7 Questions with Chloe Pullan, Senior Insurance Broker, Sovereign Insurance Services Limited (SIS)

Sovereign Insurance Services Limited (SIS) were pleased to welcome Chloe Pullan to the team last year as a Senior Insurance Broker, handling SIS’s international private medical insurance clients. Chloe has previously worked for a market leading insurer in the UK specialising in Private Medical Insurance (PMI). Here we catch up with her about what she does and why she loves insurance.

1. What does your role entail?
Working with individuals, families and companies that require private medical insurance. I provide professional advice (mainly at policy inception or renewal).

I also offer ongoing support to my clients throughout the policy term; they may have questions if they are travelling to another country, if they need to claim or if they want to add or remove members to a group plan – I am on hand to answer all their questions and process all the administration for them.

Having worked in client-facing roles since I was 17 years old – be it hospitality, retail, real estate etc, the client has always been the centre of my work and they always come first. The best part of these roles has always been speaking to the clients.

You must have a sensitive edge when it comes to selling private health insurance as often the thing that drives the customer to seek it in the first place is a first-hand account of a family member, friend or colleague having a bad experience or a health scare.

2. What is the role /purpose of an insurance broker?
First and foremost – people use insurance brokers to make their lives easier.
Insurance isn’t always the simplest thing to understand, and it can be time-consuming to approach multiple insurers for different quotes to make sure you are being offered a competitive price- you will often complete form after form, and it can then be quite confusing to compare these different quotes and understand which the most appropriate choice would be.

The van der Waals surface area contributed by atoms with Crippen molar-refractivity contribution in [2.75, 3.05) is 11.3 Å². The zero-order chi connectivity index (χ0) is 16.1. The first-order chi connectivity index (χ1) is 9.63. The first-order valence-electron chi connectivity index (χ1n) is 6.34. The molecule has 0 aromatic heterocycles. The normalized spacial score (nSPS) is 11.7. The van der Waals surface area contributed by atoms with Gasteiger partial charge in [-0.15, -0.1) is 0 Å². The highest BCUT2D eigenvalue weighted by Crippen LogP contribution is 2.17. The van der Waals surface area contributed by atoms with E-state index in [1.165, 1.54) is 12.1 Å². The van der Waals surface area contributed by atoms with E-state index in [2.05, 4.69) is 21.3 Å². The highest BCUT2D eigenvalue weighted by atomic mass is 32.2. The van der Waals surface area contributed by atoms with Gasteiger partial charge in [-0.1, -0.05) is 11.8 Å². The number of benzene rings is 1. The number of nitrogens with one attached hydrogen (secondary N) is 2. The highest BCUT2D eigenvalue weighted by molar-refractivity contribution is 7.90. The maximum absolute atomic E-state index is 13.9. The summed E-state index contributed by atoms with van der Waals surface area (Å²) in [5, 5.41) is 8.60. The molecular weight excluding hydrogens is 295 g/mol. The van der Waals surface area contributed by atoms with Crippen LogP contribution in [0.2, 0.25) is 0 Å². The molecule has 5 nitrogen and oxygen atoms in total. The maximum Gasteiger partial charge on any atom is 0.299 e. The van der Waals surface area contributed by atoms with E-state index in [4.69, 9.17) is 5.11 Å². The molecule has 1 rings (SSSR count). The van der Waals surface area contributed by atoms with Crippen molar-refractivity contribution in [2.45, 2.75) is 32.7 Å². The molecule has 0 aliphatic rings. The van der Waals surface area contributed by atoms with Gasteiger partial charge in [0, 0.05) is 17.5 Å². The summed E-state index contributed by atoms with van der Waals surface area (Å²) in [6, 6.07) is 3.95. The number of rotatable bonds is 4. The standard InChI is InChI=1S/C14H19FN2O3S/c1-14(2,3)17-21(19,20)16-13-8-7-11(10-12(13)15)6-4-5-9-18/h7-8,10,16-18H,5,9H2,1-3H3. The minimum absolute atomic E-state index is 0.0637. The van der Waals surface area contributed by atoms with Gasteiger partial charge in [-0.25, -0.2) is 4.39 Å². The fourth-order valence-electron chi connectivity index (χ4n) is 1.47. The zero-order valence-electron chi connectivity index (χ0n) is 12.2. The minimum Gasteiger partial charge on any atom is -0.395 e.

A broker takes on all this leg work for you and provides reassurance that you are not only getting value for money, but that you are adequately covered if the worst was to happen.

We save our clients time AND money; we are trained advisors and negotiators, and we often have special pricing deals with insurers which a client wouldn’t necessarily have access to if they insured directly.
The magic touch that good brokers have is being able to explain the jargon in terms the clients can understand.

3. Why work in insurance?
I love working in insurance because every query is different – your insurance needs are personal to you, so it means there is a lot of variety in my work from one day to the next. Essentially, finding insurance solutions that match your clients’ requirements is like solving a puzzle.

4. What changes are you seeing in the world of insurance? / how is the insurance landscape changing?
The main thing we want to make sure our clients understand at the moment is the impact of inflation, particularly on property/buildings insurance as the cost of materials has skyrocketed, now more than ever people need to ensure they are adequately insured as the impact of underinsurance can be devastating.

5. What common misconceptions do you encounter?
That insurers don’t pay out or make it really difficult if you ever need to claim; insurers are not the bad guys – they are there to help you. At SIS, we assist our clients with their claims and personally manage the process for them; we try to make the process as painless as possible by explaining each step along the way.